Philipp Meyer deftly explores how Eli's ruthlessness and steely pragmatism transform subsequent generations of McCulloughs. Love, honor, even children are sacrificed in the name of ambition as the family becomes one of the richest powers in Texas, a ranching-and-oil dynasty of unsurpassed wealth and privilege. Yet, like all empires, the McCulloughs must eventually face the consequences of their choices. Harrowing, panoramic, and vividly drawn, The Son is a masterful achievement from a sublime young talent.
"About this title" may belong to another edition of this title.
Book Description Ecco. Hardcover. Book Condition: New. 0062120395. Bookseller Inventory # GHT3240ACAG022015H0095B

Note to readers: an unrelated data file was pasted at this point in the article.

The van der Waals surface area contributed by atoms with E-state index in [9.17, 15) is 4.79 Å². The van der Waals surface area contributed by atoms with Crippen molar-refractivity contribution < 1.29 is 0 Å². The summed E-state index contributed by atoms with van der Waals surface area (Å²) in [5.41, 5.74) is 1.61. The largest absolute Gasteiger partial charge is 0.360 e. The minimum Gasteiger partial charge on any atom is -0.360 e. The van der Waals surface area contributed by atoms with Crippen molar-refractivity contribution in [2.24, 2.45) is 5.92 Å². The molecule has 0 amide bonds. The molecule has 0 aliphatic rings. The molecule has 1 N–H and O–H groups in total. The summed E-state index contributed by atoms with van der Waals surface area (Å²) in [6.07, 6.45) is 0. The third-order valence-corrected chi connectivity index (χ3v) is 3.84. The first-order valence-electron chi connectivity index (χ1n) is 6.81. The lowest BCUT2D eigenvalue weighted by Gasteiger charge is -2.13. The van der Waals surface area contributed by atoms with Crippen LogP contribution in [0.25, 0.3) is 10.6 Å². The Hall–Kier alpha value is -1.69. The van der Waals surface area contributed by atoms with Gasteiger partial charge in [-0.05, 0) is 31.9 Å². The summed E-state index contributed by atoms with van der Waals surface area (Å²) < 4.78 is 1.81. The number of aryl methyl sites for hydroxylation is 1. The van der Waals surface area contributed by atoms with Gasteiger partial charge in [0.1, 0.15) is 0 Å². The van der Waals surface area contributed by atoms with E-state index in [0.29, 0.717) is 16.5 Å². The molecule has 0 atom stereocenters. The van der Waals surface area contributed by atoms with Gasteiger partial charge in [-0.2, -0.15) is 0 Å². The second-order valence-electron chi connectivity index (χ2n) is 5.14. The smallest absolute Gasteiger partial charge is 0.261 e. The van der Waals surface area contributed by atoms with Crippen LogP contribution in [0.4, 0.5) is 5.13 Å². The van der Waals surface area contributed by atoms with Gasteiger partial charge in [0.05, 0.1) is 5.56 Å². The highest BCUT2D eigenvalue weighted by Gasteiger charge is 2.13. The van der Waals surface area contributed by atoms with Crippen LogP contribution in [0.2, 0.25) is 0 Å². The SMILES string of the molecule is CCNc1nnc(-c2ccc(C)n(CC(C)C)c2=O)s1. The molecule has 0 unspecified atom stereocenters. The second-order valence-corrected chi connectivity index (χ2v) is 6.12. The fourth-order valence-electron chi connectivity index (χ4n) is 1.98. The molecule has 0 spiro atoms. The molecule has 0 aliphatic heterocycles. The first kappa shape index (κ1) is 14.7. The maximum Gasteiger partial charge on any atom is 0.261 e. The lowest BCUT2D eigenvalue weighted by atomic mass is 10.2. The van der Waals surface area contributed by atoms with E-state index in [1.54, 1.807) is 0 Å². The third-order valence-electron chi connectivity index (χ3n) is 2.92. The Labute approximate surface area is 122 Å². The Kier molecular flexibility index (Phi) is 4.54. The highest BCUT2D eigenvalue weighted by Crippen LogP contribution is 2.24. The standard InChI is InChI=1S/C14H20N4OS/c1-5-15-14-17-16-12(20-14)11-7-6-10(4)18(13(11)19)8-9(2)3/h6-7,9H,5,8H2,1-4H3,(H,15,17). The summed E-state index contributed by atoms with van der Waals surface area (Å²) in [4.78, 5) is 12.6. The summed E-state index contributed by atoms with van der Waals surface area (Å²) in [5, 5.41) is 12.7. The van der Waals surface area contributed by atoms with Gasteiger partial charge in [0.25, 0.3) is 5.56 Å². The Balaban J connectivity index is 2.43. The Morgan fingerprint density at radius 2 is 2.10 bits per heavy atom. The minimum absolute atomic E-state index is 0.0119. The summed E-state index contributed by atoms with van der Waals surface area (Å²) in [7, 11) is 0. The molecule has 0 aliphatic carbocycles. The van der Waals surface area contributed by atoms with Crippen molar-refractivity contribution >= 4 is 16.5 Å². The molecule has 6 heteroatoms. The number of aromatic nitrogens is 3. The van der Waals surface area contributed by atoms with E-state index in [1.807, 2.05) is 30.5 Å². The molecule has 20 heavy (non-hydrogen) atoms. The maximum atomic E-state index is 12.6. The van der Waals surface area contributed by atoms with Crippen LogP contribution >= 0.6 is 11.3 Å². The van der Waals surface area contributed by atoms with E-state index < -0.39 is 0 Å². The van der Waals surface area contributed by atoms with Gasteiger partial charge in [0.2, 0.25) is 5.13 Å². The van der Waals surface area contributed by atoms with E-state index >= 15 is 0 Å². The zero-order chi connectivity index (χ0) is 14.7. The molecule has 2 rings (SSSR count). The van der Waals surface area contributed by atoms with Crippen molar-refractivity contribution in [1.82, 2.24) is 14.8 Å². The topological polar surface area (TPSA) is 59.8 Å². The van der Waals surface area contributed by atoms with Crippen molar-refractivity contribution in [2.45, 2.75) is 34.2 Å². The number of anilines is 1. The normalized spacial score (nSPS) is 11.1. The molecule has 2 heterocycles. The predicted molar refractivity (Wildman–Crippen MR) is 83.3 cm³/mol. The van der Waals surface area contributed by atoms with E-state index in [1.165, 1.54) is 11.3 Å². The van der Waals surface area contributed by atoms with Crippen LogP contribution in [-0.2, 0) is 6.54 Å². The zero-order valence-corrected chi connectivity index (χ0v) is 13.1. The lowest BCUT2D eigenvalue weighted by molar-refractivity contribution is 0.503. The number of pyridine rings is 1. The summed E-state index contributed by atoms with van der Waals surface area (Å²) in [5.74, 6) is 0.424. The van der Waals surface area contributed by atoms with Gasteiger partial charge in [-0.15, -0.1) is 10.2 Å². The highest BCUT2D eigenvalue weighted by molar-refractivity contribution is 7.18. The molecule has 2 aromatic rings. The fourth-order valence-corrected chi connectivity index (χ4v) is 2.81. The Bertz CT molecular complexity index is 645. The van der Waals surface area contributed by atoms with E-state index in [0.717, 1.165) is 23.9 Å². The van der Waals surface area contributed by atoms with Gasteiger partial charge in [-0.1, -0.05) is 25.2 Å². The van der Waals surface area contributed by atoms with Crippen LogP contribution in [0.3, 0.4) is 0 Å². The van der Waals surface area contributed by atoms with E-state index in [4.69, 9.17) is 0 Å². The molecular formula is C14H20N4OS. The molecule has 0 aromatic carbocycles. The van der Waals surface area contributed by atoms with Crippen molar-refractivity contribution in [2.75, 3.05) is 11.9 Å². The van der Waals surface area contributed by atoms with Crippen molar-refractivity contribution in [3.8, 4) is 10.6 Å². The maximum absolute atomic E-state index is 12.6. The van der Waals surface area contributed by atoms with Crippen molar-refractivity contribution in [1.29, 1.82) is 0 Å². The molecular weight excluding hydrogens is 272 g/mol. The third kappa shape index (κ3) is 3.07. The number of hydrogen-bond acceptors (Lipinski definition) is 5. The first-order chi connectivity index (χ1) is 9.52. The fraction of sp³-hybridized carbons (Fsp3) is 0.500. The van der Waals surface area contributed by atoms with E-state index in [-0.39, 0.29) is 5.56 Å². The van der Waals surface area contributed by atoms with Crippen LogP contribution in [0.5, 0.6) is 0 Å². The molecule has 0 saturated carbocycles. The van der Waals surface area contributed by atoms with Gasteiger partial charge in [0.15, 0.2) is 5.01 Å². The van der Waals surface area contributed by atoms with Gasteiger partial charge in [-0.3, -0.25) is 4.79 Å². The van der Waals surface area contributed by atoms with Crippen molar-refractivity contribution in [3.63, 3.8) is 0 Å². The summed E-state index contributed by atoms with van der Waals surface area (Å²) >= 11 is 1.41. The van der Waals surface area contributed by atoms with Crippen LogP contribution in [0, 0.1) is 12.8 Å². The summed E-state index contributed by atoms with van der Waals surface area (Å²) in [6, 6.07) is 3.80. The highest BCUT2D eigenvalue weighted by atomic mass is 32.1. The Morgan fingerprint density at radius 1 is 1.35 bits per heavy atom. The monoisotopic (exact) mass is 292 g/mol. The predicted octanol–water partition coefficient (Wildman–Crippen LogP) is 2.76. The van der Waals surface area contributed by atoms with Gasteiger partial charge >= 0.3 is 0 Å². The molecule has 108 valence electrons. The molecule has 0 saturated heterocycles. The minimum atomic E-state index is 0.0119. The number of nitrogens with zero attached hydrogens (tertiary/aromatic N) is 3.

Book Description Ecco. Hardcover. Book Condition: New. 0062120395 Brand New condition. Ships fast. Satisfaction guaranteed. Bookseller Inventory # Z0062120395ZN
Book Description Ecco. Hardcover. Book Condition: New. 0062120395 New, Perfect Condition. Ships within 24 hours and all purchases are guaranteed or your money back. Bookseller Inventory # C9.0041037
Book Description Ecco, 2013. Hardcover. Book Condition: New. Dust Jacket Condition: New. 1st Edition. New York: Ecco (2013). First edition. First printing. Hardbound. New/New. A pristine unread copy (without marks or bruises or smells or any other defect). Comes with archival-quality mylar dust jacket cover (not clipped, of course). Shipped in well-padded box. Purchased new and never opened. NOTE: Tiny bump at base of spine. Bookseller Inventory # 10-2014-115
Book Description Book Condition: Brand New. Book Condition: Brand New. Bookseller Inventory # 97800621203971.0